Then Arjuna took off his bracelets and wore on his hands a pair of beautiful gloves embroidered with gold. He then tied his hair in the back with a white cloth. Seated on that excellent chariot, he turned toward the east, purifying his body and concentrating his attention on Lord Krishna's form. He recalled to mind all his weapons, and they appeared before him saying, "We are here, O illustrious one. We are your servants, O son of Indra." Obtaining the celestial weapons, Arjuna looked cheerful. After stringing his bow, he pulled back the string and released it, causing the earth to tremble, and the Kuru's hearts were seized with fear. He then hoisted on the chariot his own golden banner, bearing the insignia of an ape who was none other than Hanuman. Then Arjuna, his fingers encased in leather gloves, set out in a northerly direction. He blew his conchshell causing a tremendous sound to vibrate in all directions. The hairs of the Kuru warriors stood and end, and Uttara Kumara fell to his knees at the sound of the blast. Even Arjuna's horses fell to the ground at the sound of his conch. Arjuna then took the reins of the chariot, raised the horses and comforted Uttara, "Why do you fear the sound of a conch. You are a kshatriya by birth and have heard the blast of many conchshells. Why are you so terrified now?"
"I have heard the sounds of many conchshells on the field of battle," Uttara Kumara replied, "but none like this. Nor Have I ever seen a banner like this one with a monkey shouting heartrending screams. The sound of your bow, and the blaring of your conch, as well as the screams of this superhuman creature on the banner have greatly bewildered me. The whole sky seems to be affected by the monkey on this banner, and the sound of your Gandiva bow has deafened my ears."
Arjuna laughed heartedly and said, "Firmly stand on the chariot and tightly catch the reins, for I will blow the conch again." Arjuna then blew his conchshell which was so loud that the mountains seemed to split, and the clouds dispersed from the sky.
Sizing up the situation, Drona informed the others, "It appears from the sound of his conchshell that this is none other than Arjuna. The evil omens in all directions indicate misfortune for the Kurus. Our whole army is stepping backwards out of fear of that ape on the banner of Arjuna's chariot. Send the cows ahead, for we should stand here prepared to meet the onslaught of Arjuna."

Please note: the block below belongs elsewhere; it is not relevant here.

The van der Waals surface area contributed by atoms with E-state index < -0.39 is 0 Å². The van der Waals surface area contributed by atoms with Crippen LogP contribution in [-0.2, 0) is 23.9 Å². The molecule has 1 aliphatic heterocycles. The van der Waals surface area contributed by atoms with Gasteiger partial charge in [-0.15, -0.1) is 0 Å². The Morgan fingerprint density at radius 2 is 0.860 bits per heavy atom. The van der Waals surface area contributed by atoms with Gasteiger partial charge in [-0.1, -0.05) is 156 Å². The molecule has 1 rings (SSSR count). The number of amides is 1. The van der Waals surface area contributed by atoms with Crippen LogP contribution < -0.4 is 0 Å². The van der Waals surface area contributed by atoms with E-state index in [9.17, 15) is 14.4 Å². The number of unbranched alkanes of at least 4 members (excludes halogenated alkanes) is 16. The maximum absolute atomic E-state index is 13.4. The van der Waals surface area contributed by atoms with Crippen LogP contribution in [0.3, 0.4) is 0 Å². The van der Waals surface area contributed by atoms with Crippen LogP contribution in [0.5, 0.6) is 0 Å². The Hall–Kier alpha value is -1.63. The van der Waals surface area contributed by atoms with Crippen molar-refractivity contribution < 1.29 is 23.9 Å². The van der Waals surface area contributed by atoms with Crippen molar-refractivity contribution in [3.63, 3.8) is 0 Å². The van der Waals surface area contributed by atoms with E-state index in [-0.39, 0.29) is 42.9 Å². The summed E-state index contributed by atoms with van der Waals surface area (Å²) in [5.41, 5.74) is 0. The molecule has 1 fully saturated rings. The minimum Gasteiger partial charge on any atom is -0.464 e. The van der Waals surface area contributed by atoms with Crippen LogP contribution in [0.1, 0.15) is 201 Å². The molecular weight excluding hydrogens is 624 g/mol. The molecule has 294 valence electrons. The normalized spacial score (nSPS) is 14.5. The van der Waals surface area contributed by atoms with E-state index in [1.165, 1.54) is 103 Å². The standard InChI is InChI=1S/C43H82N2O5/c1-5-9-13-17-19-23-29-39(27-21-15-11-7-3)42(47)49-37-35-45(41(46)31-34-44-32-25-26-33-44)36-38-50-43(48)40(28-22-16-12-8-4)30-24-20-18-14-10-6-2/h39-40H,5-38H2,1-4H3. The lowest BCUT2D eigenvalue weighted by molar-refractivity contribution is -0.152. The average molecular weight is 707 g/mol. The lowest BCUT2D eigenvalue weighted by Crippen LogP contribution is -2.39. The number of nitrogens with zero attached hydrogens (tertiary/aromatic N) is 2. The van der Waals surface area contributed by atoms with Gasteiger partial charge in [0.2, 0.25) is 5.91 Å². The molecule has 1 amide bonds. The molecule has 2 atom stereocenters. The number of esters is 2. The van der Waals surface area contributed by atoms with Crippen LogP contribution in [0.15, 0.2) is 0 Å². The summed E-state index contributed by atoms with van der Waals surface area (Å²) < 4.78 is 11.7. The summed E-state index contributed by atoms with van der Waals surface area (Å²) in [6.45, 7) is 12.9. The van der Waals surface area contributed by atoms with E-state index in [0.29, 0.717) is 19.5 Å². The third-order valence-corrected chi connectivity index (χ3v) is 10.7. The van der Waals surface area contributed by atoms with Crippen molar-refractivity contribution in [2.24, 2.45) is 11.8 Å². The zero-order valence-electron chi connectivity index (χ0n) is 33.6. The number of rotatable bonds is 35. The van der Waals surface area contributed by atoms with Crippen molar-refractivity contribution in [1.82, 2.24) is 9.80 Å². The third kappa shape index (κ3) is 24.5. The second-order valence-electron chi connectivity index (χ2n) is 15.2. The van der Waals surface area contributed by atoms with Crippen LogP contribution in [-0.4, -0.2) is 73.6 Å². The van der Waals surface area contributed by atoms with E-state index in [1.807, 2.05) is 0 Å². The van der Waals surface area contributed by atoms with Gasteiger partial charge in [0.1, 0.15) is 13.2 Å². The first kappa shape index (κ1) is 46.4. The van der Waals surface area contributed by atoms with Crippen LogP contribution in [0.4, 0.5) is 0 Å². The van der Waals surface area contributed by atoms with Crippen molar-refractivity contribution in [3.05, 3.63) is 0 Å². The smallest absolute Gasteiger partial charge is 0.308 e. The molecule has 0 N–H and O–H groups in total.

"It appears that Arjuna has come out of hiding before completing the last year of exile," Duryodhana then said to the Kuru generals. "This being the case, they will have to enter the forest for another twelve years. We will have to consult Grandfather in this regard. We must now prepare ourselves to fight. Why are all these great warriors sitting on their chariots panic stricken?"
"Everything is in confusion because Drona has come under the sway of fear," Karna spoke condescendingly. "He is affectionate towards Arjuna, and he doesn't want to fight. I see that all our generals are seized with fear. I don't care if it is Indra himself that we have to encounter, I will fight with all my weapons and kill this Arjuna. I am in no way inferior to Arjuna, and today, I will slay him as promised in the gambling match to my friend Duryodhana. I will grind this Arjuna into the ground, and with my javelin, I will kill this monkey that rides on the banner. You will behold today Arjuna's chariot broken, his horses killed, his prowess gone and himself lying on the ground sighing like a snake."
"O Karna," Kripacharya said, "your heart is crooked and always inclined to war. Do you not remember that Arjuna alone stopped the onslaught of the Gandharvas in the Dvaitavana forest while you ran from the battlefield. Do you not remember that Arjuna alone killed the Nivatakavachas which were incapable of being slain by the demigods. Even Indra himself is unfit to fight with Arjuna. Therefore, he, who would fight with Arjuna, should take sleeping pills. You are like a fool that wants to enter blazing fire. You want to tie a stone around your neck and enter the deepest part of a river. Although he is undefeatable, still we should stand and array our troops in battle formation. Do not, out of foolishness, fight with Arjuna alone. If all six of the great warriors fight with him at one time, then maybe we can defeat him."